Correction: In Metro’s Phase 3 proposal, route 64 goes to South Lake Union. (New route 361 from Bothell will also go to South Lake Union via Northgate Station.) Also, route 309 is renumbered as 322 to reflect the detour to Roosevelt Station.
One of the most notable features of King County Metro’s North King County bus route restructure proposed for September 2021, when Northgate Link is scheduled to open for service, is the continued use of north-end and Shoreline express bus service for First Hill. The rest of the express bus service from the north end and Shoreline to the Central Business District will go away.
Metro plans to have four First Hill express routes in operation after Northgate Link opens, three of them competing with Link Light Rail:
- Route 193 serves Federal Way Park & Ride (S 320th St), Federal Way Transit Center, Star Lake Freeway Station, Kent – Des Moines Freeway Station, and Tukwila Park & Ride before expressing to First Hill.
- New route 302 would replace some 301 and 304 service, but going to First Hill, with a stop at Northgate Station.
- Route 303 serves Shoreline Park & Ride, Aurora Village, Northgate Transit Center, and then expresses to First Hill. Routes 302 and 303 are planned to provide alternating service between Northgate Station and First Hill.
- New Route 322 would essentially be a renumbering of route 309 (Bothell to First Hill), but with a detour to Roosevelt Station before jumping on I-5 to get to First Hill.
The First Hill expresses only operate during peak hours, and only in the peak direction. Given the 24/7 nature of all the medical buildings, this specialty service is mostly irrelevant to a large chunk of First Hill employees, unless they are the lucky ones working the latte shift.
The First Hill Streetcar is a straight shot to the Broadway sides of First Hill and Seattle U (albeit perhaps not as fast as biking, running, or scootering) from Capitol Hill Station. Unfortunately, it lacks enough fleet to be as frequent as Link during peak hours, and have a streetcar there waiting for each departing southbound trainload wanting to transfer to a streetcar to get the last mile to these major employers. It can do it off-peak, if the timing can be made reliable. Since the September service change, the streetcar now runs every 15 minutes mid-day on weekdays and all day until 11 pm on Saturdays. During peak, it runs every 12 minutes, which maxes out the fleet of five streetcars. For the duration of the pandemic, and the accompanying 15-minute off-peak headway on Link, there can be a streetcar waiting for each off-peak southbound trainload, including through the evening and on Sundays, if SDOT budgets the service hours to do so, or if First Hill employers provide gap funding to top up the service hours.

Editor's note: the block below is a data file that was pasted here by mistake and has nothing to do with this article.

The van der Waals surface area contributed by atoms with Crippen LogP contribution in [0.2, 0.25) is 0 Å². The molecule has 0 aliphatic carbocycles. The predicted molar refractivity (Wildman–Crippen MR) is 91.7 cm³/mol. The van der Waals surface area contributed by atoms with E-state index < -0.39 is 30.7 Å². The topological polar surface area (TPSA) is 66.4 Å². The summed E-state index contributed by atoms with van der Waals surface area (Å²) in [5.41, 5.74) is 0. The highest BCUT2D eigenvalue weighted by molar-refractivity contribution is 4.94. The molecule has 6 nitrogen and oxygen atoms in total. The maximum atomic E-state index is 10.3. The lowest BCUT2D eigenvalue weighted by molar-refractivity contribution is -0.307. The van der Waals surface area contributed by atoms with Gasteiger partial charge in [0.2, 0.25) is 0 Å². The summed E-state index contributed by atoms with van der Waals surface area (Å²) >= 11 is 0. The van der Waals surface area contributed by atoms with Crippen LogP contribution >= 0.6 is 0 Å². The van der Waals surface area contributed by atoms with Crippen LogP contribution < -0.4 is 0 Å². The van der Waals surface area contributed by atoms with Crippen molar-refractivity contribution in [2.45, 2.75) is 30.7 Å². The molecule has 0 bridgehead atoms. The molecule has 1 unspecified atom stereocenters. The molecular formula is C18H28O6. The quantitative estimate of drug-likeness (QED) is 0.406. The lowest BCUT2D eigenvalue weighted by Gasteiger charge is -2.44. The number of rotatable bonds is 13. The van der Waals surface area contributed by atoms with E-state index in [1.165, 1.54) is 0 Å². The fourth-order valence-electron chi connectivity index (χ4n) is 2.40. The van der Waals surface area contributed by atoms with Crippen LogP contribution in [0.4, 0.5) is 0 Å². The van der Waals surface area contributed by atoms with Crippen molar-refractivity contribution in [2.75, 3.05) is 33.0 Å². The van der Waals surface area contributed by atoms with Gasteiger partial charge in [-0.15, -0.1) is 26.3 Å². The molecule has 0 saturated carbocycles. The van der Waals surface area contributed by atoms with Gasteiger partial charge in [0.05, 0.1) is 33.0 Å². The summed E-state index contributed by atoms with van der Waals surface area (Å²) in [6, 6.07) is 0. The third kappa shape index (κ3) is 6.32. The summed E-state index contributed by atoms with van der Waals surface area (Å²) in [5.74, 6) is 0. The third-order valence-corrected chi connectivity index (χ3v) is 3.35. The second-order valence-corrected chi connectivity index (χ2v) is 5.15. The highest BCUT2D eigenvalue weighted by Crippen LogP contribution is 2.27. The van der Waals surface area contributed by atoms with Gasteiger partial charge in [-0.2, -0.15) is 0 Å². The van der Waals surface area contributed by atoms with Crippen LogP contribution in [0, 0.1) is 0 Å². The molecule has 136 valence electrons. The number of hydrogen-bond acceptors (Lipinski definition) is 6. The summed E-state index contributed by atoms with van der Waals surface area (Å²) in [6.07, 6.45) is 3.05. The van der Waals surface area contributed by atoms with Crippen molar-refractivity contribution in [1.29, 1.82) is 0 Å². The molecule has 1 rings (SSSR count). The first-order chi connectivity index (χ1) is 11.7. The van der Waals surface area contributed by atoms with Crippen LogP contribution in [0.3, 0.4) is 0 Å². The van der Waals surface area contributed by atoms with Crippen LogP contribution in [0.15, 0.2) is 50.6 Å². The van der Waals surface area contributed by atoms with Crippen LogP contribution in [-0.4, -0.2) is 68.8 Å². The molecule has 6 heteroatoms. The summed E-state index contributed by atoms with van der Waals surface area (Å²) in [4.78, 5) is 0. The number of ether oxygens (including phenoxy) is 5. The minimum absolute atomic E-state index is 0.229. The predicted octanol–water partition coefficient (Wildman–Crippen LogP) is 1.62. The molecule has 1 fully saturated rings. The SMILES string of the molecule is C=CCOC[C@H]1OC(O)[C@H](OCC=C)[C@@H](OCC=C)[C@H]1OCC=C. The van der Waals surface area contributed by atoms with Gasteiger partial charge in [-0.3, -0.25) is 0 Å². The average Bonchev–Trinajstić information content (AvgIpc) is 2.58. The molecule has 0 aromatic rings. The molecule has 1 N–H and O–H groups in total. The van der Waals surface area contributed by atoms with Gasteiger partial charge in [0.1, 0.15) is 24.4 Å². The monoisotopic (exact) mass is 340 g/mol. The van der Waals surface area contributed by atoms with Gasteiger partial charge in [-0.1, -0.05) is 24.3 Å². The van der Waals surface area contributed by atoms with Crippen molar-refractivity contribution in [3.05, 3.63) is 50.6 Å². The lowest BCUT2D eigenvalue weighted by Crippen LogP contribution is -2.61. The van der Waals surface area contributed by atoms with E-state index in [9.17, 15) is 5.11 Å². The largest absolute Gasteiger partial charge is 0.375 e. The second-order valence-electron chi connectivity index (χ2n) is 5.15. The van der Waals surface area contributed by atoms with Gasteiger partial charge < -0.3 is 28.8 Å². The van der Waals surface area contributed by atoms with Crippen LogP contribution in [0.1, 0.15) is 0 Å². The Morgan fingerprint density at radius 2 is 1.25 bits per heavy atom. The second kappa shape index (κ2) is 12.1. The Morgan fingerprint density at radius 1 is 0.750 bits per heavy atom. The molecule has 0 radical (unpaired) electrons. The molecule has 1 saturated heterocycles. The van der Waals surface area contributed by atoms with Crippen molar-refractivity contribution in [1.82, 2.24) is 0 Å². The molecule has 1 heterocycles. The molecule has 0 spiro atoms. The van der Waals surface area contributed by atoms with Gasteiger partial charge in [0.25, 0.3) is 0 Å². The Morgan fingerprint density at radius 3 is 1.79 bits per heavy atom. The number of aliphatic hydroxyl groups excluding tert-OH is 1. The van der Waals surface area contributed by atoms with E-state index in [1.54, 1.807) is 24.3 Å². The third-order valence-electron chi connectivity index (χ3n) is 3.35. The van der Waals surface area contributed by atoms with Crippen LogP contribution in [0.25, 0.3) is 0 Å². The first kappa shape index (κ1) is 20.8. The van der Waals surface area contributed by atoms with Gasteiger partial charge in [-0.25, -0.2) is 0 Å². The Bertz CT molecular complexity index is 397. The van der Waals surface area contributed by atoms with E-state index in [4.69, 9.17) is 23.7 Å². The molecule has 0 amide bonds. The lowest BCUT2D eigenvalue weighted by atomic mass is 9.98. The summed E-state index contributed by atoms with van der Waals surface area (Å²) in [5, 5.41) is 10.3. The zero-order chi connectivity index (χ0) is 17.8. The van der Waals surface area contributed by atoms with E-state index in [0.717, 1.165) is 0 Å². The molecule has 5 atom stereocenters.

For as long as Link’s peak headway is 8 minutes, the streetcar could serve every other southbound trainload. Filling in the gap could be a “streetcar” bus alternating with the streetcar. Since the bus’s routing is more flexible, it could turn at E Jefferson St to serve the Cherry Hill Swedish campus, and provide two-way service to get graveyard shift workers back to Capitol Hill Station. RossB has graciously provided a map of how that might look.
It bears mention that diesel buses stuck in I-5 traffic have a higher carbon footprint than transferring to Link at Northgate or Roosevelt Station, taking the mostly wind-powered train to Capitol Hill, and then jumping on the electrified streetcar. The express buses then double that carbon footprint by deadheading back.
Route 60 provides the north-south path through the west side of First Hill, serving Harborview Hospital, Swedish Medical Center’s First Hill campus, Virginia Mason Hospital, and various other medical facilities. The route was the luck recipient of a weekday frequency bump in September, so it now runs every 15 minutes or better from 6 am to 7 pm on weekdays. That takes care of the weekday off-peak rider connections to and from Capitol Hill Station. Evenings and weekends, when the bus runs every half hour or worse, not so much. Bumping evening and weekend headway to 15 minutes, and restoring span of service, might provide for the needs of more First Hill employees than the express routes do. Given the length of route 60, having a short-run version of the route just between CHS and Harborview might be implementable at a fraction of the cost.
Picking up passengers at Northgate Station on routes 302 and 303 to head to First Hill, and dropping them off again in the afternoon, will take up precious bus bay space and time that might have otherwise allowed more Snohomish County commuters to transfer at Northgate. The extra Community Transit buses that have to head downtown have a carbon footprint, too.